China may have concluded that India’s protectionist propensities and clamour for ban on Chinese products will, in fact, damage the country itself, says Steve H. Hanke, Professor of Applied Economics at the Johns Hopkins University in Baltimore (USA) and Senior Advisor at the Renmin University of China’s International Monetary Research Institute in Beijing. In an email interview with Outlook‘s Jeevan Prakash Sharma, Hanke suggests that instead of engaging into a military conflict with China, India should focus on its economic reforms.
What do you make of China’s dastardly act of killing 20 Indian soldiers? Does it look like a well-thought-out plan?
No. There are no credible reports indicating that this was a premeditated attack. Chinese and Indian troops have been feuding over the Galwan Valley for decades. An event like this was bound to happen.
What message do you think China wants to convey to India?
After this incident, China will certainly play hardball with the Galwan Valley. The Chinese believe that the territory is theirs and will do anything to defend it. They are not going anywhere. Furthermore, the Chinese territorial ambitions under Chairman Xi are becoming more aggressive and clear with each passing day–just look at what’s going on in the South China Sea.
Do you see any economic reason behind such provocative behaviour of China?
With regard to the Galwan Valley, I am highly doubtful that there is any economic reason behind China’s behaviour.
India provides a huge market for all sorts of Chinese products and China must be well aware that escalating tension on the border will provoke Indians further to boycott Chinese products. Still, it did so. why?
Perhaps the Chinese are smarter than you think. They might have correctly concluded that India’s protectionist propensities and embrace of bans on Chinese products will, in fact, damage India. Maybe they enjoy watching the Indian fanatics shoot themselves in the foot.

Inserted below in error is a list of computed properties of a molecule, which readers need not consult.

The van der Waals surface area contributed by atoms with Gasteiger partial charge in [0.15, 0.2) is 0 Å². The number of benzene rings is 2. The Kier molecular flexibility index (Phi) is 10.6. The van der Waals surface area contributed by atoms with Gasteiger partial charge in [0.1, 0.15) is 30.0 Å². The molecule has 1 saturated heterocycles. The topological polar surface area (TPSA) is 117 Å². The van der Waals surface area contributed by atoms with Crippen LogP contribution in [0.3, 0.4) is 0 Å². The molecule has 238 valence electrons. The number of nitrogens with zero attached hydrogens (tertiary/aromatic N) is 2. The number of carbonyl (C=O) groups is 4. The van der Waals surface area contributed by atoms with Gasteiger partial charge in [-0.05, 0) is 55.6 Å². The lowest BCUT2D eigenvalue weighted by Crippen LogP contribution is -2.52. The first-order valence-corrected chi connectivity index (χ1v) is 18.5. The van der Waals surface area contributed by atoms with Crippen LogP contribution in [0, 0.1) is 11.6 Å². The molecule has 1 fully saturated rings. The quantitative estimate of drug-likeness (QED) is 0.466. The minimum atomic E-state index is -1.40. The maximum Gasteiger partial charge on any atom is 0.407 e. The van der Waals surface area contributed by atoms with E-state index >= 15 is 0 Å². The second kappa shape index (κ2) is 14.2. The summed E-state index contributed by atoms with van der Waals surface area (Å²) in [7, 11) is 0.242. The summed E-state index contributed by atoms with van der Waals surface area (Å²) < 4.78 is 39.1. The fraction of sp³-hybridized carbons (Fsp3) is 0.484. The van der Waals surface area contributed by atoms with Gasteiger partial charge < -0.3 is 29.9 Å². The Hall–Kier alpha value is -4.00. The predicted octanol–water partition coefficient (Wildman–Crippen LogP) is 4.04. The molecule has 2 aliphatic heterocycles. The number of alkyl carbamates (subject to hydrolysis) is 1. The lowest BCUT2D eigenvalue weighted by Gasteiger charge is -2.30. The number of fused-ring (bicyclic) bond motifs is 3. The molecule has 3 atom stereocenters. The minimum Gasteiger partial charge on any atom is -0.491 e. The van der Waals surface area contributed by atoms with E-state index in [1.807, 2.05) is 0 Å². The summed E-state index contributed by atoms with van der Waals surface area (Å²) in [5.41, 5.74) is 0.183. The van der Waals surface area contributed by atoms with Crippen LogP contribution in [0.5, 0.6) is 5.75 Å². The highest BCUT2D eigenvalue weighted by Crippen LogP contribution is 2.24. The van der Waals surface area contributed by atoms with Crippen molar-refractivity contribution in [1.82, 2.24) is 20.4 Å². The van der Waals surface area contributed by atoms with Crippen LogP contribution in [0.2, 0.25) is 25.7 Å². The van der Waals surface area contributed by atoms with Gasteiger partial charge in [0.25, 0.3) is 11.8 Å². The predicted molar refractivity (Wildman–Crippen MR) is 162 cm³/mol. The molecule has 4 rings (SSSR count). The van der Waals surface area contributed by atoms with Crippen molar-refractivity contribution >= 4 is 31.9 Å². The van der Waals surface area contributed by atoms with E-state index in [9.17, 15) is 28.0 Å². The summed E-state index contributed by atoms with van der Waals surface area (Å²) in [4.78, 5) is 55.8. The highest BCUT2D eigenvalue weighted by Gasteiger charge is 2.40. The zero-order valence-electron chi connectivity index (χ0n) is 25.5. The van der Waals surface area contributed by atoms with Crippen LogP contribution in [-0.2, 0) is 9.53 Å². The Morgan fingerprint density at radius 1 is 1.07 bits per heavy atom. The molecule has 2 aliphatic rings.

How realistic would it be to boycott all Chinese products by Indians? Can India afford to do that?
As stupid as the boycott policy is, it is perfectly feasible. Indeed, it’s happening right before our eyes. It would not be the first boycott imposed by Indians in which they damage themselves.
Where do you see trade and economic relations between India and China going from here?
It’s very difficult to predict the course of events. In Prime Minister Modi and Chairman Xi, you have two hardline leaders who are playing their nationalist cards–a very dangerous game.
Should India pay China back in the same coin which has a strong possibility to result in a full-fledged war between the two countries?
No. Modi should dial back on his nationalist rhetoric and start paying attention to real economic reforms which he has promised but never delivered on.
Do you think China’s whimsical behaviour is a manifestation of global accusation against it for Covid-19?
No. There is no evidence that the border clash was premeditated. That said, the Chinese will use it to their advantage; namely, they will use it to stoke up nationalist fervour in China to distract the population from China’s COVID-19 problems.
Did the Indian government look confused because of its very late admission of China’s military aggression? Does it still look indecisive?
It’s rather obvious that Modi and the Indian government were caught completely off guard by the border incident. It’s also clear to me that the Modi government does not practice the 5 P’s: Prior Preparation Prevents Poor Performance. This is true in the economic sphere and obviously true with regard to the COVID-19 pandemic.